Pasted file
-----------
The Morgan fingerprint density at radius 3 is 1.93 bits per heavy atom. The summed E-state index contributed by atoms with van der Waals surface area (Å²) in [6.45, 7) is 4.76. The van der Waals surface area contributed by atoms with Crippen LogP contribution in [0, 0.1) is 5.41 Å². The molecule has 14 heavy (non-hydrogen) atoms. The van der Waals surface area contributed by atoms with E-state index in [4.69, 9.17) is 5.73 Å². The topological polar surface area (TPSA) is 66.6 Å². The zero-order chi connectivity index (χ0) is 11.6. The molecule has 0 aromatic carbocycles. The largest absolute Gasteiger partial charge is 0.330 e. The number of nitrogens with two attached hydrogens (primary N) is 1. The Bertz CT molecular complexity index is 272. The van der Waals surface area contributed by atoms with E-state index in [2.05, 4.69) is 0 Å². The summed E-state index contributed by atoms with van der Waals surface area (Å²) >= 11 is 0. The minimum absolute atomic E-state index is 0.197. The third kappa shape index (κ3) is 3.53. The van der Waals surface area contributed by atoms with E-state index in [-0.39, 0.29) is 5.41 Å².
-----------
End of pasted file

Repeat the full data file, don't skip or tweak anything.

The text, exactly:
The Morgan fingerprint density at radius 3 is 1.93 bits per heavy atom. The summed E-state index contributed by atoms with van der Waals surface area (Å²) in [6.45, 7) is 4.76. The van der Waals surface area contributed by atoms with Crippen LogP contribution in [0, 0.1) is 5.41 Å². The molecule has 14 heavy (non-hydrogen) atoms. The van der Waals surface area contributed by atoms with E-state index in [4.69, 9.17) is 5.73 Å². The topological polar surface area (TPSA) is 66.6 Å². The zero-order chi connectivity index (χ0) is 11.6. The molecule has 0 aromatic carbocycles. The largest absolute Gasteiger partial charge is 0.330 e. The number of nitrogens with two attached hydrogens (primary N) is 1. The Bertz CT molecular complexity index is 272. The van der Waals surface area contributed by atoms with E-state index in [2.05, 4.69) is 0 Å². The summed E-state index contributed by atoms with van der Waals surface area (Å²) >= 11 is 0. The minimum absolute atomic E-state index is 0.197. The third kappa shape index (κ3) is 3.53. The van der Waals surface area contributed by atoms with E-state index in [-0.39, 0.29) is 5.41 Å².